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Guilford stays in solid waste district, for now

Discussion focuses on costs, convenience

GUILFORD—After almost a year of researching whether to remain in the Windham Solid Waste Management District, the Selectboard unanimously voted at their Jan. 8 regular meeting to stay put, at least for now.

The debate goes back further than last year, though.

In November, 2016, some Selectboard members expressed confusion and frustration with the District’s budget process and fees. Board Chair Sheila Morse said she didn’t believe Guilford was getting enough services in exchange for what it pays the District. Her colleagues agreed.

The District, formed in 1988, is a chartered municipal entity owned by 20 towns in Windham County. Their mission is to provide solid-waste education, recycling management, and disposal services to its member-towns.

The Board of Supervisors oversees all aspects of its operation. Each member-town’s Selectboard appoints one voting representative to the Board of Supervisors, and one non-voting alternate.

Until July 1, 2017, the District operated a materials recovery facility, or MRF, where member-towns’ recyclables were collected and sorted. During the Fiscal Year 2018 budget talks, the Board of Supervisors voted to close the facility.

Recycling a key issue

Residents from Guilford and other member-towns could still bring their recyclables to the District’s Old Ferry Road location, as long as they paid for a one-time or a yearly pass.

Recycling was one of the main points of the Guilford Selectboard’s arguments for leaving the District. A few years before the MRF closed, Guilford lost its roll-off recycling bins when their previous location was lost and they couldn’t find a suitable place to put them.

With the District offering no recycling bins in Guilford, the Selectboard wondered if it was worth it to remain a member-town. Could they do it on their own? If so, the town would have to come up with its own Solid Waste Implementation Plan and get it approved by the Agency of Natural Resources.

Once the new Selectboard convened after the 2017 Annual Town Meeting last March, Board members began examining whether to leave the District.

They had a workshop, discussed it at Board meetings, and gathered comment from a variety of sources, including residents, District officials, and the town’s representative to the Board of Supervisors, Cheryl Franklin, co-owner of Franklin & Sons, a private rubbish hauler.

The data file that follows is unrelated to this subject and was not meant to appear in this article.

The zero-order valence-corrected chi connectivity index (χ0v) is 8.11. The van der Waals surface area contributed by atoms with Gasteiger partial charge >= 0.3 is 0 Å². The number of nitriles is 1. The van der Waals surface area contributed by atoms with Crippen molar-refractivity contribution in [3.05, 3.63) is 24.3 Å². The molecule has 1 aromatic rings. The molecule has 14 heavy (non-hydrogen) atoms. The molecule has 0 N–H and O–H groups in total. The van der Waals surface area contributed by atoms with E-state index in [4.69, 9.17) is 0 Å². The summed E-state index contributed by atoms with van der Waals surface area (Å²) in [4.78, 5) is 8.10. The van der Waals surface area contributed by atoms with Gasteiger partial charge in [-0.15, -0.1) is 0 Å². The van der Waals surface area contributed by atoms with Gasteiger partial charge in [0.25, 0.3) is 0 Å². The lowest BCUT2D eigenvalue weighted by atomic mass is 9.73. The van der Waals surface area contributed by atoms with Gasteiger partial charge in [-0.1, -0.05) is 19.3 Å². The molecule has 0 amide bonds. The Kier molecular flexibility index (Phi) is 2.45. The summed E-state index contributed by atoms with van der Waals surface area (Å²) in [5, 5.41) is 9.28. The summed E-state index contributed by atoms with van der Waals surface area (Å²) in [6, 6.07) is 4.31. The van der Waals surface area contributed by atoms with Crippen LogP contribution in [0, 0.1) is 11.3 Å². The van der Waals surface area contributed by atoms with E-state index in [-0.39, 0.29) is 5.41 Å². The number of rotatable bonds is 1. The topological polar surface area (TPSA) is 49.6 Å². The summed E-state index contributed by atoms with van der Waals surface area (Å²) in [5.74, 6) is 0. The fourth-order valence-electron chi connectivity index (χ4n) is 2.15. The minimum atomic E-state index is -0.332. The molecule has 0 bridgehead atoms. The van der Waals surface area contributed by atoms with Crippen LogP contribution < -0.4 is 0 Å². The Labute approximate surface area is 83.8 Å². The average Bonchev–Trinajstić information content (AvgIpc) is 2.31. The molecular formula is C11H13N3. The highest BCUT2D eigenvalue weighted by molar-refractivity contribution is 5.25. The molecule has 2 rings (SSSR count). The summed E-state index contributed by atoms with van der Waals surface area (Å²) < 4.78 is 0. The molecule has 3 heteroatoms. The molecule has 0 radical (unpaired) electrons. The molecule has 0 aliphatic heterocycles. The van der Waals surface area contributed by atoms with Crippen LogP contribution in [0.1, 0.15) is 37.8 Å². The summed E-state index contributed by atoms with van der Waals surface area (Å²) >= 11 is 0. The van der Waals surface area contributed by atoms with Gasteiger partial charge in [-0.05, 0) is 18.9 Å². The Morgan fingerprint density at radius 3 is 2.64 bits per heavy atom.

At the Jan. 8 Board meeting, Chair Sheila Morse said she wants “closure” on the issue, and noted “we’ve done our due diligence on it.”

The conclusion Morse came to is, “if we were to exit and create our own [Solid Waste Implementation Program], it would cost way more” than the FY19 assessment of approximately $18,500.

Not all Selectboard members were immediately persuaded, though. Gabrielle Ciufredda asked Morse for more information on the timeline and expenses related to withdrawing from the District, and remarked that “over three years, it might pay off.”

Board Member Gordon Little pointed out that if the town left the District, the Agency of Natural Resources would require Guilford to host its own thrice-yearly hazardous waste collections, and each costs $10,000. “That, to me, is a really big piece of it,” Little said.

Administrative Assistant Peder Rude and Morse outlined the major details of the timeline and costs for Guilford’s exiting the District.

If the Selectboard approved leaving the District, Rude said, the decision would then go to voters via Australian ballot. If it passes, the town has to notify the District of its exit by Oct. 1, 2018.

“Then, you still have that full, remaining, nearly 10 months of the fiscal year until you’re officially out,” he added.

$25,000 in fees?

Prior to notifying the District, the town must receive approval of its Solid Waste Implementation Program by the Agency of Natural Resources, Rude said.

To exit, the town would incur $25,000 in fees in one year, and that’s “even before we started implementing our own [SWIP],” Morse said.

Beyond that, Guilford would have to pay costs associated with creating and implementing a SWIP, and for setting up and managing its own solid waste facilities, and for hazardous waste collection and public education, Morse added.

Leaving the District “would exponentially put the burden on residents,” Rude said, because they “would no longer have access to [the District’s facility at] Old Ferry Road,” and would have to contract with a private trash hauler to remove their garbage and recyclables.

And, he added, residents would also have to pay for the town’s higher costs.

Board member Verandah Porche told her colleagues, “there’s a lot of concern from people who are still going to the dump, and what would they do if we left” the District. Little said he also received comments from residents “concerned about their [dump] sticker.”

“It just doesn’t seem to make sense in the short or the long run,” Morse said, noting that the Selectboard can revisit the issue in the future.

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Originally published in The Commons issue #445 (Wednesday, February 7, 2018). This story appeared on page A1.

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